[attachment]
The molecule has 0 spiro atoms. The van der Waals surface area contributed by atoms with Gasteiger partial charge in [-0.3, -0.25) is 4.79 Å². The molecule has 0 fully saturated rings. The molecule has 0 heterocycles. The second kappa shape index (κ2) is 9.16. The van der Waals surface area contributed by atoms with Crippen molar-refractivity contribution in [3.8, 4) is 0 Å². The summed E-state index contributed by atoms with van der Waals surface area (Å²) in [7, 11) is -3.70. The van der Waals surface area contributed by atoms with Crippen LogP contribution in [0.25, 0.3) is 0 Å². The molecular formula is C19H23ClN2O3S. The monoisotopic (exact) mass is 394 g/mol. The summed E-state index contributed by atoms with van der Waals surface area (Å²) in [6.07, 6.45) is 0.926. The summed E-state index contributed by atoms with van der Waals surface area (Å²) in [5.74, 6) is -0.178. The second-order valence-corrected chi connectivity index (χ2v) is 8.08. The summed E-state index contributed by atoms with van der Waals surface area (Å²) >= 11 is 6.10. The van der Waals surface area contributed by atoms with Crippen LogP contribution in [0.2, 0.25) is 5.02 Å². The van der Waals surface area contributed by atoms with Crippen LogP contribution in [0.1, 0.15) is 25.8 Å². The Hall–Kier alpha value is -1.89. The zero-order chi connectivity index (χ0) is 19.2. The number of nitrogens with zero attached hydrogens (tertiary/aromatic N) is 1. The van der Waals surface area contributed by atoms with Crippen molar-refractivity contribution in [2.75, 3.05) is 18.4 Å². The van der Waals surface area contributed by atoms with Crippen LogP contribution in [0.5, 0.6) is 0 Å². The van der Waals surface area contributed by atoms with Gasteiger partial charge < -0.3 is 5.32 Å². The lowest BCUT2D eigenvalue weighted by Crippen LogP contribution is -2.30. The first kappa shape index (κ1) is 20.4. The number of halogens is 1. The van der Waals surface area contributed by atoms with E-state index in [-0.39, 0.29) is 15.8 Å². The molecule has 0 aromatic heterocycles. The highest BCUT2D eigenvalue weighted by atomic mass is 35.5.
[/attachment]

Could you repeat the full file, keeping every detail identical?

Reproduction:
The molecule has 0 spiro atoms. The van der Waals surface area contributed by atoms with Gasteiger partial charge in [-0.3, -0.25) is 4.79 Å². The molecule has 0 fully saturated rings. The molecule has 0 heterocycles. The second kappa shape index (κ2) is 9.16. The van der Waals surface area contributed by atoms with Crippen molar-refractivity contribution in [3.8, 4) is 0 Å². The summed E-state index contributed by atoms with van der Waals surface area (Å²) in [7, 11) is -3.70. The van der Waals surface area contributed by atoms with Crippen LogP contribution in [0.25, 0.3) is 0 Å². The molecular formula is C19H23ClN2O3S. The monoisotopic (exact) mass is 394 g/mol. The summed E-state index contributed by atoms with van der Waals surface area (Å²) in [6.07, 6.45) is 0.926. The summed E-state index contributed by atoms with van der Waals surface area (Å²) in [5.74, 6) is -0.178. The second-order valence-corrected chi connectivity index (χ2v) is 8.08. The summed E-state index contributed by atoms with van der Waals surface area (Å²) >= 11 is 6.10. The van der Waals surface area contributed by atoms with Crippen LogP contribution in [0.2, 0.25) is 5.02 Å². The van der Waals surface area contributed by atoms with Crippen LogP contribution in [0.1, 0.15) is 25.8 Å². The Hall–Kier alpha value is -1.89. The zero-order chi connectivity index (χ0) is 19.2. The number of nitrogens with zero attached hydrogens (tertiary/aromatic N) is 1. The van der Waals surface area contributed by atoms with Crippen molar-refractivity contribution in [2.75, 3.05) is 18.4 Å². The van der Waals surface area contributed by atoms with Crippen LogP contribution in [0.5, 0.6) is 0 Å². The van der Waals surface area contributed by atoms with Gasteiger partial charge < -0.3 is 5.32 Å². The lowest BCUT2D eigenvalue weighted by Crippen LogP contribution is -2.30. The first kappa shape index (κ1) is 20.4. The number of halogens is 1. The van der Waals surface area contributed by atoms with E-state index in [-0.39, 0.29) is 15.8 Å². The molecule has 0 aromatic heterocycles. The highest BCUT2D eigenvalue weighted by atomic mass is 35.5.